* Hydrogen seen as alternative for fossil-fuel hungry planes
* Startup has flown 10 hydrogen plane test flights
* California-based firm raised $34.4 million so far
* Firm plans to move from propeller planes to jets
LONDON, Dec 16 (Reuters) - Hydrogen plane startup ZeroAvia said on Wednesday it had secured $21.4 million in a funding round led by Bill Gates’ Breakthrough Energy Ventures to develop zero-emission commercial aircraft.
Backers for the California-based startup, which has completed 10 test flights with a six-seater propeller plane powered by hydrogen, included Amazon and energy giant Royal Dutch Shell.
Hydrogen, which produces water when it burns, is seen as a potential alternative for the aviation industry, a major user of fossil fuels. Hydrogen can be made from fossil fuels or from water using electrolysis, although this an expensive process.
“This is a capital-intensive industry, so having investors to help you through the process is very important,” ZeroAvia Chief Executive Val Miftakhov told Reuters, saying a plane was “a power-hungry machine, especially on take off.”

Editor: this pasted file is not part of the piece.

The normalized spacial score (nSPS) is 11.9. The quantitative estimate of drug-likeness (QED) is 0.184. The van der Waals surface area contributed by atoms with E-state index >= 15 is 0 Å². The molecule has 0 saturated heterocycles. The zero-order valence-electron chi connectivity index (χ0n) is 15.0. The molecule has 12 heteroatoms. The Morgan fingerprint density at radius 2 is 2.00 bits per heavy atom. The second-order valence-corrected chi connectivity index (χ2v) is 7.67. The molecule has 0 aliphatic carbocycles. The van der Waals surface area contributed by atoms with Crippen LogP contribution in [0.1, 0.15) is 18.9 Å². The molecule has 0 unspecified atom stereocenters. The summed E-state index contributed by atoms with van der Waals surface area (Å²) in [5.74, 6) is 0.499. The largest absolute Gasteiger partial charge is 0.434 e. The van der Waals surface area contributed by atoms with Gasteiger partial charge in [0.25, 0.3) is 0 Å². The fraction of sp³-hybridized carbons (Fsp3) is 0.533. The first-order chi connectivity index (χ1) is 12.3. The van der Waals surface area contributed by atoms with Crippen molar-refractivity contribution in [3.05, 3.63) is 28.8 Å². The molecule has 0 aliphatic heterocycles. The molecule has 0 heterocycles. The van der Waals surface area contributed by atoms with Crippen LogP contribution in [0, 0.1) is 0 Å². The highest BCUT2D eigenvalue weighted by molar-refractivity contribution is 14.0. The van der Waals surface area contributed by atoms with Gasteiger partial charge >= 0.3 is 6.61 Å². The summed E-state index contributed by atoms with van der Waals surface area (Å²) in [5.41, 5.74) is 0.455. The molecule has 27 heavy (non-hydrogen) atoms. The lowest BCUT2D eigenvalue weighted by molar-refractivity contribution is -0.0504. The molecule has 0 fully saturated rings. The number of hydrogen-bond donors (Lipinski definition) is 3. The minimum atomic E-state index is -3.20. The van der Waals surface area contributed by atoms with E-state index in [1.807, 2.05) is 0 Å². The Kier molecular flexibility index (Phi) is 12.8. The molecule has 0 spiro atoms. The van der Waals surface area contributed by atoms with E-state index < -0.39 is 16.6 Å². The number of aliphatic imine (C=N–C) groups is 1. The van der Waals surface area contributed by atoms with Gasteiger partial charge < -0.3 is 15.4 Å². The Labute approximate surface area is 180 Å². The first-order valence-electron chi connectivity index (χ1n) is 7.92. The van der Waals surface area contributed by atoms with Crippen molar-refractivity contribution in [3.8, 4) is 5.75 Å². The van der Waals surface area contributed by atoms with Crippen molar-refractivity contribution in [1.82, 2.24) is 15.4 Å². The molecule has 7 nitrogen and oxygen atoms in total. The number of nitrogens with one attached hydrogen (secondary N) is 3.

ZeroAvia, which has been conducting test flights in Britain, aims for commercial flights of up to 500 miles using 10- to 20-seat aircraft by 2023 and commercial jets able to haul up to 200 passengers 3,000 miles by 2030.
Miftakhov said his startup expected to have planes for cargo flights in operation before commercial passenger planes.
With the latest round, ZeroAvia has raised $34.4 million, providing it with cash to scale up its technology for larger aircraft. It has also teamed up with British Airways to explore how the carrier could shift to hydrogen-powered planes in future.
Amazon’s backing comes from its $2 billion Climate Pledge Fund. The online retailer, which aims to run a carbon neutral business by 2040, has ordered electric vans from Daimler AG’s Mercedes-Benz and startup Rivian.
Shell’s funds came from its Shell Ventures a unit which has been boosting investments in solar and other renewables.
Hong Kong-based venture capital firm Horizons Ventures was also among the investors.
Reporting by Nick Carey; Editing by Edmund Blair